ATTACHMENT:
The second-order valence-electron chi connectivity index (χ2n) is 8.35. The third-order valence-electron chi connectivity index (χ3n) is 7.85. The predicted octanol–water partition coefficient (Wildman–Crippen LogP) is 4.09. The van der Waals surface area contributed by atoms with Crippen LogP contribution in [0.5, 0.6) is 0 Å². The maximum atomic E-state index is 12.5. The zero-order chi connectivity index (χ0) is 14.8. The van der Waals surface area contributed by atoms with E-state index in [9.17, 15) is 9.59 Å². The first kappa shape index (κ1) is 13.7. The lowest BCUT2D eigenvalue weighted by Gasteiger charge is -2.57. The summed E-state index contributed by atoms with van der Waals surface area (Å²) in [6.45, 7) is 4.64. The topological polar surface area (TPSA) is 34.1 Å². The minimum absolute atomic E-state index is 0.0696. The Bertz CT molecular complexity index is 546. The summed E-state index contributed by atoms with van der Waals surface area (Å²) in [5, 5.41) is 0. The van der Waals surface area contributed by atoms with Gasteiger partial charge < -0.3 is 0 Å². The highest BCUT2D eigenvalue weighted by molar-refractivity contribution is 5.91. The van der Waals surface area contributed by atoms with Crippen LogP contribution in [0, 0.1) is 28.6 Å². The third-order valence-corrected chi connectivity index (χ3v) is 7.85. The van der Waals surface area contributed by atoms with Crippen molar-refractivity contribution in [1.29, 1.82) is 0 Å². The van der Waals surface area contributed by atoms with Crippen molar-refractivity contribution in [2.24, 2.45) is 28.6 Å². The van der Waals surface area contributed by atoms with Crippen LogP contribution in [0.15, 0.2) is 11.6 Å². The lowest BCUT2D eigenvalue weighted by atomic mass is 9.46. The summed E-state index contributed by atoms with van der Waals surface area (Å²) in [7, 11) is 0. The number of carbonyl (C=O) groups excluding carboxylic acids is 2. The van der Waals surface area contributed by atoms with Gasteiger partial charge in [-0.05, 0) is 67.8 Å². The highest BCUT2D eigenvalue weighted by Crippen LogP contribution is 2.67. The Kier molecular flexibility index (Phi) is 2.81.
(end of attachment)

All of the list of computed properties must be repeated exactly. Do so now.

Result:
The second-order valence-electron chi connectivity index (χ2n) is 8.35. The third-order valence-electron chi connectivity index (χ3n) is 7.85. The predicted octanol–water partition coefficient (Wildman–Crippen LogP) is 4.09. The van der Waals surface area contributed by atoms with Crippen LogP contribution in [0.5, 0.6) is 0 Å². The maximum atomic E-state index is 12.5. The zero-order chi connectivity index (χ0) is 14.8. The van der Waals surface area contributed by atoms with E-state index in [9.17, 15) is 9.59 Å². The first kappa shape index (κ1) is 13.7. The lowest BCUT2D eigenvalue weighted by Gasteiger charge is -2.57. The summed E-state index contributed by atoms with van der Waals surface area (Å²) in [6.45, 7) is 4.64. The topological polar surface area (TPSA) is 34.1 Å². The minimum absolute atomic E-state index is 0.0696. The Bertz CT molecular complexity index is 546. The summed E-state index contributed by atoms with van der Waals surface area (Å²) in [5, 5.41) is 0. The van der Waals surface area contributed by atoms with Gasteiger partial charge < -0.3 is 0 Å². The highest BCUT2D eigenvalue weighted by molar-refractivity contribution is 5.91. The van der Waals surface area contributed by atoms with Crippen LogP contribution in [0, 0.1) is 28.6 Å². The third-order valence-corrected chi connectivity index (χ3v) is 7.85. The van der Waals surface area contributed by atoms with Crippen molar-refractivity contribution in [1.29, 1.82) is 0 Å². The van der Waals surface area contributed by atoms with Crippen molar-refractivity contribution in [2.24, 2.45) is 28.6 Å². The van der Waals surface area contributed by atoms with Crippen LogP contribution in [0.15, 0.2) is 11.6 Å². The lowest BCUT2D eigenvalue weighted by atomic mass is 9.46. The summed E-state index contributed by atoms with van der Waals surface area (Å²) in [7, 11) is 0. The number of carbonyl (C=O) groups excluding carboxylic acids is 2. The van der Waals surface area contributed by atoms with Gasteiger partial charge in [-0.05, 0) is 67.8 Å². The highest BCUT2D eigenvalue weighted by Crippen LogP contribution is 2.67. The Kier molecular flexibility index (Phi) is 2.81.